Stockton Astronomical Society

SAS Meeting Info...


Neptune

Meetings
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Map of UOP

7:30 PM Thursday October 11th

Stockton Astronomical Society

Presents

Dr. Orkan Umurhan
 
Peering into distant lands: New Horizons and the
geology of Pluto and Charon


NASA’s New Horizons spacecraft has revealed that Pluto and Charon exhibit strikingly different surface appearances, despite their similar densities and presumed bulk compositions. After an introductory background and a discussion about the New Horizons spacecraft and its upcoming close-encounter mission with Ultima Thule (January 1, 2019), this talk will present an overview of our main findings centering on the fascinating geology of Pluto. Much of Pluto’s surface can be attributed to surface-atmosphere interactions and the mobilization of volatile ices like N2 and CH4 by insolation. Many valley systems appear to be the consequence of glaciation involving N2 ice. Other observed signs of geological activity requires or required internal heating – for example, the solid-state convection and advection of volatile ices in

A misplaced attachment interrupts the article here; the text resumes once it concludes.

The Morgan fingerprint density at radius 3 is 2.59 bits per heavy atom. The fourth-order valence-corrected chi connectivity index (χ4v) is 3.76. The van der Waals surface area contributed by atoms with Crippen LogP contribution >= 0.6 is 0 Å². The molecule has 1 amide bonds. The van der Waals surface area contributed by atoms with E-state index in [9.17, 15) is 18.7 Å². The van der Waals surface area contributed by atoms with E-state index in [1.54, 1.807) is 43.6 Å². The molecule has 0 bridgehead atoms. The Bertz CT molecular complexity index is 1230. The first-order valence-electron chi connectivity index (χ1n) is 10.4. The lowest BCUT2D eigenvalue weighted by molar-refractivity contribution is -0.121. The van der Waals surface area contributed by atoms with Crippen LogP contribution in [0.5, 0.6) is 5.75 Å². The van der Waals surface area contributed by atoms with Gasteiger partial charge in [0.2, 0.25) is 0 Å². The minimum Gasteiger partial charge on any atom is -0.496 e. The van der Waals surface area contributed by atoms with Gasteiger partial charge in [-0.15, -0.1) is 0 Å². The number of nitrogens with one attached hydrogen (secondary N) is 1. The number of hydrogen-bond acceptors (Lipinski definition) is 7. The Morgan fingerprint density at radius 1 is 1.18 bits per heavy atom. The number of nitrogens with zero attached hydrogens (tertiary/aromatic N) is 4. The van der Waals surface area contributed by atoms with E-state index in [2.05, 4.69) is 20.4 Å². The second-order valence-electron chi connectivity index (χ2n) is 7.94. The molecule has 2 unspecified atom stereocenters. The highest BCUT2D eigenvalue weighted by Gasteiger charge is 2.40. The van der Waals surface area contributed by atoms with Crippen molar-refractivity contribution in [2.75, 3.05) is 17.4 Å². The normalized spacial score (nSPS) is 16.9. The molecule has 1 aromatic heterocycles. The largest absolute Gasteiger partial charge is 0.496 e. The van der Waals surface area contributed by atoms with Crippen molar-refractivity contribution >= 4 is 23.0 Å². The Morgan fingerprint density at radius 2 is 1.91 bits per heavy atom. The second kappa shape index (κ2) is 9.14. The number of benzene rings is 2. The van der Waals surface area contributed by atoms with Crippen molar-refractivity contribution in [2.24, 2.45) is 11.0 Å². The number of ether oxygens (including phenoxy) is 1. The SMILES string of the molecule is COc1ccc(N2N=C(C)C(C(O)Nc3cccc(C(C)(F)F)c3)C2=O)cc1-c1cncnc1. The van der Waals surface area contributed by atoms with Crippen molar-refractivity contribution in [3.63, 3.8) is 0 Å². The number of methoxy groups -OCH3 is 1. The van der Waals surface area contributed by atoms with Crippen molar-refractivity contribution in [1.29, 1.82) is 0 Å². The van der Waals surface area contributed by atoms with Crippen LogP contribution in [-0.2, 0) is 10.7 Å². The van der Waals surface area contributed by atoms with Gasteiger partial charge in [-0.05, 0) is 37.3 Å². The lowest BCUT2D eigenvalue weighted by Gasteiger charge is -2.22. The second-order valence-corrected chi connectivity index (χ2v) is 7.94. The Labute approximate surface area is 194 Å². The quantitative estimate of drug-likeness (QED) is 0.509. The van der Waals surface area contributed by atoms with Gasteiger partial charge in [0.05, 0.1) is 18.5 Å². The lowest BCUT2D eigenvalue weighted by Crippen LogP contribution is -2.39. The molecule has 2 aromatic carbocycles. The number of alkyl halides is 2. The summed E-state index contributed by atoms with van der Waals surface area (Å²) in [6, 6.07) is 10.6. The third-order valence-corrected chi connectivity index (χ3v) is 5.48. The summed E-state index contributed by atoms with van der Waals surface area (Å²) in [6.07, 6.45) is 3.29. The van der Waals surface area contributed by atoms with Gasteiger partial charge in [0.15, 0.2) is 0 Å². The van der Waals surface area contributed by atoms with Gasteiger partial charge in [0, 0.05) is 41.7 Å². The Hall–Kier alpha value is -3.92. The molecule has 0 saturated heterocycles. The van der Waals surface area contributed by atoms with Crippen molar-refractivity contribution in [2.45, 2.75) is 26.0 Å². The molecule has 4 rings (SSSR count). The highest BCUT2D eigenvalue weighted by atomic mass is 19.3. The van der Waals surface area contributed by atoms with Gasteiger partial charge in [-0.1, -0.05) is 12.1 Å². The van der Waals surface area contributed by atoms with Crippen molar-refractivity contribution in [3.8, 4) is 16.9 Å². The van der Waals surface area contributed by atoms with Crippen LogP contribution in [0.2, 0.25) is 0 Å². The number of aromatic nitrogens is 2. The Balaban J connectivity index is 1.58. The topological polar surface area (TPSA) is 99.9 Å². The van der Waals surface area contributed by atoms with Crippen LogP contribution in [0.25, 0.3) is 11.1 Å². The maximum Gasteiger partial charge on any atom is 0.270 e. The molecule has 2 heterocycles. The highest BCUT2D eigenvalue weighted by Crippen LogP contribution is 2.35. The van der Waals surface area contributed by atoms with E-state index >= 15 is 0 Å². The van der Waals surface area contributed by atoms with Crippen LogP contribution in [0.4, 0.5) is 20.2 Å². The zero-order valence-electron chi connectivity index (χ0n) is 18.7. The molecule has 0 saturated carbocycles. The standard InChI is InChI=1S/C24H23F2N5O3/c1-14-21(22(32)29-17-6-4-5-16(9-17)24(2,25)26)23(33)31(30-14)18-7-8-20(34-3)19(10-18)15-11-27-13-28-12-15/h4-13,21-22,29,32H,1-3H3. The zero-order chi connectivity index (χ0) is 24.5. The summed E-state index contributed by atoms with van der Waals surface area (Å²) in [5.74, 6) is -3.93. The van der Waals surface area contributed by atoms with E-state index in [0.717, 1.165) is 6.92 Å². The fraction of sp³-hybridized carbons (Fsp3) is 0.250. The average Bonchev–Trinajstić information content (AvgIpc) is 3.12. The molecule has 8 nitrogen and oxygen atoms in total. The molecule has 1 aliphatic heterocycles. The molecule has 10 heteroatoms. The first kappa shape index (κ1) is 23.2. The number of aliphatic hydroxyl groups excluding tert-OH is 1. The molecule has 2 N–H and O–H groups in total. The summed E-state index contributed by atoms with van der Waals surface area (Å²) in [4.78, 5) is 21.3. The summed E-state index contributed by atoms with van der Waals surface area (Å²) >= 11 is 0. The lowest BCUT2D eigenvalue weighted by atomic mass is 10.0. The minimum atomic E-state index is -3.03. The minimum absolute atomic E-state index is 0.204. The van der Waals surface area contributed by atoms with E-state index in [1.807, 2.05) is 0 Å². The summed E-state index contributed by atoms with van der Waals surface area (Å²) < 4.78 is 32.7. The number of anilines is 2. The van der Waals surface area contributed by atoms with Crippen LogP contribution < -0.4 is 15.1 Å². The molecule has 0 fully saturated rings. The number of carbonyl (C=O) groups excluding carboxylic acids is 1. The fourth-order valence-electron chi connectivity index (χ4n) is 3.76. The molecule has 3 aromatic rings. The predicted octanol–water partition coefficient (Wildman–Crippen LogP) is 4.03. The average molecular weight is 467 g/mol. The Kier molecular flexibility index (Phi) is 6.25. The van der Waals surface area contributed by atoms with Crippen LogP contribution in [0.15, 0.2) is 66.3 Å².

Sputnik Planitia can be powered by present-day radiogenic heat loss. On the other hand, the prominent mountains at the western margin of Sputnik Planitia, and the strange, multi-km-high mound features to the south, probably composed of H2O, are young geologically as inferred by light cratering and superposition relationships. Their origin, and what drove their formation so late in Solar System history, is under investigation. The dynamic remolding of landscapes by volatile transport seen on Pluto is not unambiguously evident on Charon. Charon does, however, display a large resurfaced plain and globally engirdling extensional tectonic network attesting to its early endogenic vigor.


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